Ten-year-old Edward (Bill Milner) lives with his Mum (Anne-Marie Duff) and Dad (David Morrissey) who run an old age home in an English seaside town in 1987. He has not really connected with any of the elderly residents — Bob (Peter Vaughn), a shaky World War II veteran; Elsie (Rosemary Harris), a lonely woman who wants more romance in her life; Ena (Thelma Barlow) who is detached from reality; Lilian (Sylvia Syms), who is caustic; and Reg (Leslie Phillips), a lady's man. However, living with these folk who are at the end of their lives gives him a chance to pursue his favorite thing in the world — investigating what comes after death. Looking for answers, he tapes the last breaths of a dying resident and listens to them, trying to unravel the mystery. Then, Edward's interest in ghosts takes over, and he shares his quest in a classroom report. This strangeness alienates him even more from his classmates.

When Clarence Parkinson (Michael Caine) rolls up in his camper, Edward immediately takes a disliking to him. His mother insists that this new resident sent to Lark Hall by Social Services take Edward's former room. Clarence has no patience with the boy who keeps pestering him once he finds out that he is a magician. This angry old man was "The Amazing Clarence" who performed widely with his wife and assistant Annie. Following her death, he lost his zest for life. But eventually, these two oddballs — the boy fascinated with the afterlife and the bitter old man who wants to quit the human race — forge an unlikely friendship.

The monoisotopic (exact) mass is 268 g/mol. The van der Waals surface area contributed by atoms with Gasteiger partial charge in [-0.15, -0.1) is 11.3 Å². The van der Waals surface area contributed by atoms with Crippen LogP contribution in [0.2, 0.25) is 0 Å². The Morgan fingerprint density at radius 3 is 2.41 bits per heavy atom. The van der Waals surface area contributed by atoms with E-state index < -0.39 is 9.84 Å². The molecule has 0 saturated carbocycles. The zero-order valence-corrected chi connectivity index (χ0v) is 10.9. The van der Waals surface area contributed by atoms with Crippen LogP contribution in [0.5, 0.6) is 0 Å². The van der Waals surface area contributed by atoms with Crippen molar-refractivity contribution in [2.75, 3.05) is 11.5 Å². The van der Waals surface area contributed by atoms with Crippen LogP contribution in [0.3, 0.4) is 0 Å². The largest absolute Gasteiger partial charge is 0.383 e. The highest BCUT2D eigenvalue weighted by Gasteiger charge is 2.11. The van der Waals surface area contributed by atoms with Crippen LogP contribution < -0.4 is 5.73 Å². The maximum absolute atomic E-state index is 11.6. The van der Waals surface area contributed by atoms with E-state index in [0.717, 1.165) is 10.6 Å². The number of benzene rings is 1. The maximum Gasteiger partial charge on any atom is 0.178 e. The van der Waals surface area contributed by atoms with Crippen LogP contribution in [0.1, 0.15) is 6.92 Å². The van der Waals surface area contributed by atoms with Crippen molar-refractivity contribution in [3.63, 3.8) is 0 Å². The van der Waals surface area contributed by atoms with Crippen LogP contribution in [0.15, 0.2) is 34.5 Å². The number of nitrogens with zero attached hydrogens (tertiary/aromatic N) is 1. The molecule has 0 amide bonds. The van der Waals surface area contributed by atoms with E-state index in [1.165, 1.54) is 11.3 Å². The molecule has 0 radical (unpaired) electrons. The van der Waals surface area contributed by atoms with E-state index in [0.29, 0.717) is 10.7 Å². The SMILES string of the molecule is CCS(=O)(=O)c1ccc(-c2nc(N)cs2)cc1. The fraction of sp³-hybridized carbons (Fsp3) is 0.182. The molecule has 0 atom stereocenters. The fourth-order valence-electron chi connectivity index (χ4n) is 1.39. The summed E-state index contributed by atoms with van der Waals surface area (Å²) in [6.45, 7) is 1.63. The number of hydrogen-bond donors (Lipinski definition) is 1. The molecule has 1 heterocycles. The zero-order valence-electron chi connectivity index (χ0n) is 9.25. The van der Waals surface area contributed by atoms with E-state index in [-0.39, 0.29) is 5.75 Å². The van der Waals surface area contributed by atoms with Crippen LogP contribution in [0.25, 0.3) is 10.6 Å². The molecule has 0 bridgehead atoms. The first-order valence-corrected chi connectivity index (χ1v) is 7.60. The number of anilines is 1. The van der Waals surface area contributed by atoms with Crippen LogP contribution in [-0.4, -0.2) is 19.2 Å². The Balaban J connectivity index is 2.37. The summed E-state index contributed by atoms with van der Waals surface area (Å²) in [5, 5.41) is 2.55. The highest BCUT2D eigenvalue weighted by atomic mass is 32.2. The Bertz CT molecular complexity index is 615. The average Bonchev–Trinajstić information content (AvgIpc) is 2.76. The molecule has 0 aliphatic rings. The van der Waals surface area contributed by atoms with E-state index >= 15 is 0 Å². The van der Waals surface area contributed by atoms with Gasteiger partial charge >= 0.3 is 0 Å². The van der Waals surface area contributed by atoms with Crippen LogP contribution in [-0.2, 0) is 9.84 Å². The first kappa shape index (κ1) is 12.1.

John Crowley directs this combination coming-of-age story and quirky comedy based on a screenplay by Peter Harness who grew up in a retirement home. They both do a marvelous job conveying the cross-generational friendship that develops between the two lead characters. Michael Caine puts in a stellar performance as Clarence who is on his last legs yet still tries to usher Edward back into the land of the living. Bill Milner is excellent as the hypersensitive boy who brings a little bit of light and affection into the shadows surrounding Clarence.

Is Anybody There? is one of those small films that is easy to overlook in the crowded schedule of traditional Hollywood comedies and action dramas. Let the magic draw you in so you can experience the light and the delight.

Special features on the DVD include deleted scenes.